Medecins Sans Frontieres Doctors Without Borders

Join the Community

Project Manager

Australia's online resource for project management professionals

Keep calm and manage the project

Communicate non-emotively

It is widely agreed that communication comprises 90% of project management. We believe how communications are delivered, the medium, tone, and expression, is just as, if not more crucial than what is being communicated. When focusing your team and stakeholders, to remain within the eye of the storm, we believe it’s best to follow some key principles which we summarise below:

  • Deal with facts, not opinions.
  • Summarise the detail for appropriate levels of management.
  • Keep it timely, accurate and of a high quality.
  • Follow a pattern – get people accustomed to your updates.
  • Present program/project impacts and alternatives to key stakeholders, not just ‘here are the issues’.
  • Don’t focus on blame if things go wrong, focus on solutions, that is, the options analysed and the recommendation.

At all times, remain calm. If you as the leader of the team begin to waver or fall apart, it will have a ripple effect throughout your team. Furthermore, your stakeholders and customers will continue to believe in the team’s success if confidence permeates team communications. Let people vent their emotions when necessary and when appropriate and in the right environment: undue negativity should be controlled. Allowing time for venting may serve no other purpose but to reduce the pressure or stress proportionally, but it will be appreciated later.

Focus on the key milestone dates

‘Keep the eye on the prize’ and remember that the agreed benefits are the reasons your program or project exists. Continue to drive to the next milestone date. Getting there will increase everyone’s confidence and you can then do an impact analysis on the changes from baseline.

80/20 decision making

Don’t wait on all facts to make an informed decision. When you have sufficient information, act upon it. Yes, it’s a bit of a gamble but delaying action can also have the same negative impact. This is where experience, instinct, and ‘gut’ feel come into play.

However things turn out in the end, it was the right action to do at the time. Sometimes mistakes may occur as a result, but you will learn from any mistakes made. By keeping focused on what you need to do, you will get there.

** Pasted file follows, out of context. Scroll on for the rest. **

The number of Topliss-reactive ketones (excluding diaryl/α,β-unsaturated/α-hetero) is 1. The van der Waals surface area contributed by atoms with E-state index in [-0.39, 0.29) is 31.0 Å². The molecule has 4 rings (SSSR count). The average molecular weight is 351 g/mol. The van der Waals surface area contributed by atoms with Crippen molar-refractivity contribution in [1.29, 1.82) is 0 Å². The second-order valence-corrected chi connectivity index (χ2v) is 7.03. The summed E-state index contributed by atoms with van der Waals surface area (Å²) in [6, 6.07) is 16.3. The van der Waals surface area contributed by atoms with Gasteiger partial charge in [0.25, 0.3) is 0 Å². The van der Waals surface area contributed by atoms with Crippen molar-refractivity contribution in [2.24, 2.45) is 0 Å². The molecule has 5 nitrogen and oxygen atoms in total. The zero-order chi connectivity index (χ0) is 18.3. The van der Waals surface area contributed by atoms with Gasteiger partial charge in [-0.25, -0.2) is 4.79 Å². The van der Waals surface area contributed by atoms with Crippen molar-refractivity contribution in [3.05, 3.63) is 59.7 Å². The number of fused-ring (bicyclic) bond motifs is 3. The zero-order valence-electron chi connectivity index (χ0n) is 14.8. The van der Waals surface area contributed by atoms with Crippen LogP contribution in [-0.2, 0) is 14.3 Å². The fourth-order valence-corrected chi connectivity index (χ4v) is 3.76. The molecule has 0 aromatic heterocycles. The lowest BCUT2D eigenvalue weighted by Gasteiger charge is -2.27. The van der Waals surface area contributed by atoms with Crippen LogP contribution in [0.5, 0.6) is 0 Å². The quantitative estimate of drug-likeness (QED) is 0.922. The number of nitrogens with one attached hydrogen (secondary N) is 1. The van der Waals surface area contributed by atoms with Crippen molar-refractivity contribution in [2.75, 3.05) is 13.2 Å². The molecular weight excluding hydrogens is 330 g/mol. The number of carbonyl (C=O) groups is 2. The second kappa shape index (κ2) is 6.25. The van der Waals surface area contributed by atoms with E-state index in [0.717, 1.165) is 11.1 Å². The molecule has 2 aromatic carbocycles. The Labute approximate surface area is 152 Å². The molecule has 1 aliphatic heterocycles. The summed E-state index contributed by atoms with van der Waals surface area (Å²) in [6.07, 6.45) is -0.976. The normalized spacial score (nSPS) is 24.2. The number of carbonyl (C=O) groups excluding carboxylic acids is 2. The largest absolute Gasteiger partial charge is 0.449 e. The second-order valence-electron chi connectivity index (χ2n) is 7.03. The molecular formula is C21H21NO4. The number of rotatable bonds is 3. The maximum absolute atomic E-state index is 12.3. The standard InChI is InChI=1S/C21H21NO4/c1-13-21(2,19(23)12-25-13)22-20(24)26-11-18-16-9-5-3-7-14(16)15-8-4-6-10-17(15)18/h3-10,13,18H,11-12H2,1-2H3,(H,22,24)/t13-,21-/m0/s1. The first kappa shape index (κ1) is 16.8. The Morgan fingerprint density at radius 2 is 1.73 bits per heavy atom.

Define success versus time

If the benefits change during program/project execution, advise the appropriate stakeholder and customers accordingly so they adjust their expectations. Ensure that they want to continue the effort.

Accept discontinuation of the project if it gets to the point at which the costs, and not just financial costs, outweigh the benefits. Always capture and record lessons learned, and agree on how to share them so that new programs and projects take them on board.

In conclusion, remember that as the program/project manager you are the leader and your team will tend to mimic your actions, particularly in a crisis or in times of stress. Follow the basics of keeping cool under pressure and maintain the ‘calm eye of the storm’ for your team.

Remember, your program or project is a temporary endeavour and it too shall pass. We hope you take this short article and put a copy in your crisis or risk folder for reference if you ever need it.

We would really like to hear from you if you have any feedback or a story to tell us. If so, please email us at

PM Oracles is Gareth Byatt, Gary Hamilton, Jeff Hodgkinson and Duke Okes, all experienced PMO, program, and project managers who share a common passion to help others and share knowledge about PMO, portfolio, program and project management.
has written 29 articles for us.


Need a Gravatar (the image next to your comments)? Visit

Comments from the community

  • PM Oracles.

    Good Article and very relavant to also managing a Design Team which is a complex and difficult task to undertake as part of the Project Management Process. A good Design Manager will need to follow all the rules and points you have highlighted to get the best outcome from the design process and his design team.

    Paul Sancandi

  • Charanjeet Singh says:

    “With power comes responsibility”
    Completely agree that behaviour of the team in a crisis situation is a reflection of PM’s behaviour. I would like to extend it further – behaviour of a team at all times is a reflection of a PM in a project environment. Also, same applies to organizations in general, the behaviour of teams is always a reflection of their leader. That to me is the biggest leadership responsibility